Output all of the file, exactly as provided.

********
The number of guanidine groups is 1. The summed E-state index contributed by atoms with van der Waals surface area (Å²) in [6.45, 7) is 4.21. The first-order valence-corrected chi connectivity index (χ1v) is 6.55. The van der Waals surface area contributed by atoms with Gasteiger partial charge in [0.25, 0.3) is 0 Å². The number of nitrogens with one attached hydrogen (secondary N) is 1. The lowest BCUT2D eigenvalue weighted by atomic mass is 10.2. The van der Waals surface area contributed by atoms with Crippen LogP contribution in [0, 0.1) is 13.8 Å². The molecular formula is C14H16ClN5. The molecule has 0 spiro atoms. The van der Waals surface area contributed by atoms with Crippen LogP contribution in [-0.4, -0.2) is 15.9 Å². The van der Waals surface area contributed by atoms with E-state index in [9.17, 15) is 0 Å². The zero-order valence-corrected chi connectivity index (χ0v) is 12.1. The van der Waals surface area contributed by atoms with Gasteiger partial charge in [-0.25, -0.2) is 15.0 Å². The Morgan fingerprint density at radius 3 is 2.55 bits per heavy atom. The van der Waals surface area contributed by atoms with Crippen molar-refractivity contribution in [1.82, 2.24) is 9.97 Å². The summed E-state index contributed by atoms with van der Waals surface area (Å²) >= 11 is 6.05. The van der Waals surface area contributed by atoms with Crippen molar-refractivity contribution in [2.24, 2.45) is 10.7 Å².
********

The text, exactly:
The number of guanidine groups is 1. The summed E-state index contributed by atoms with van der Waals surface area (Å²) in [6.45, 7) is 4.21. The first-order valence-corrected chi connectivity index (χ1v) is 6.55. The van der Waals surface area contributed by atoms with Gasteiger partial charge in [0.25, 0.3) is 0 Å². The number of nitrogens with one attached hydrogen (secondary N) is 1. The lowest BCUT2D eigenvalue weighted by atomic mass is 10.2. The van der Waals surface area contributed by atoms with Crippen LogP contribution in [0, 0.1) is 13.8 Å². The molecular formula is C14H16ClN5. The molecule has 0 spiro atoms. The van der Waals surface area contributed by atoms with Crippen LogP contribution in [-0.4, -0.2) is 15.9 Å². The van der Waals surface area contributed by atoms with E-state index in [9.17, 15) is 0 Å². The zero-order valence-corrected chi connectivity index (χ0v) is 12.1. The van der Waals surface area contributed by atoms with Gasteiger partial charge in [-0.25, -0.2) is 15.0 Å². The Morgan fingerprint density at radius 3 is 2.55 bits per heavy atom. The van der Waals surface area contributed by atoms with Crippen molar-refractivity contribution in [1.82, 2.24) is 9.97 Å². The summed E-state index contributed by atoms with van der Waals surface area (Å²) >= 11 is 6.05. The van der Waals surface area contributed by atoms with Crippen molar-refractivity contribution in [2.24, 2.45) is 10.7 Å².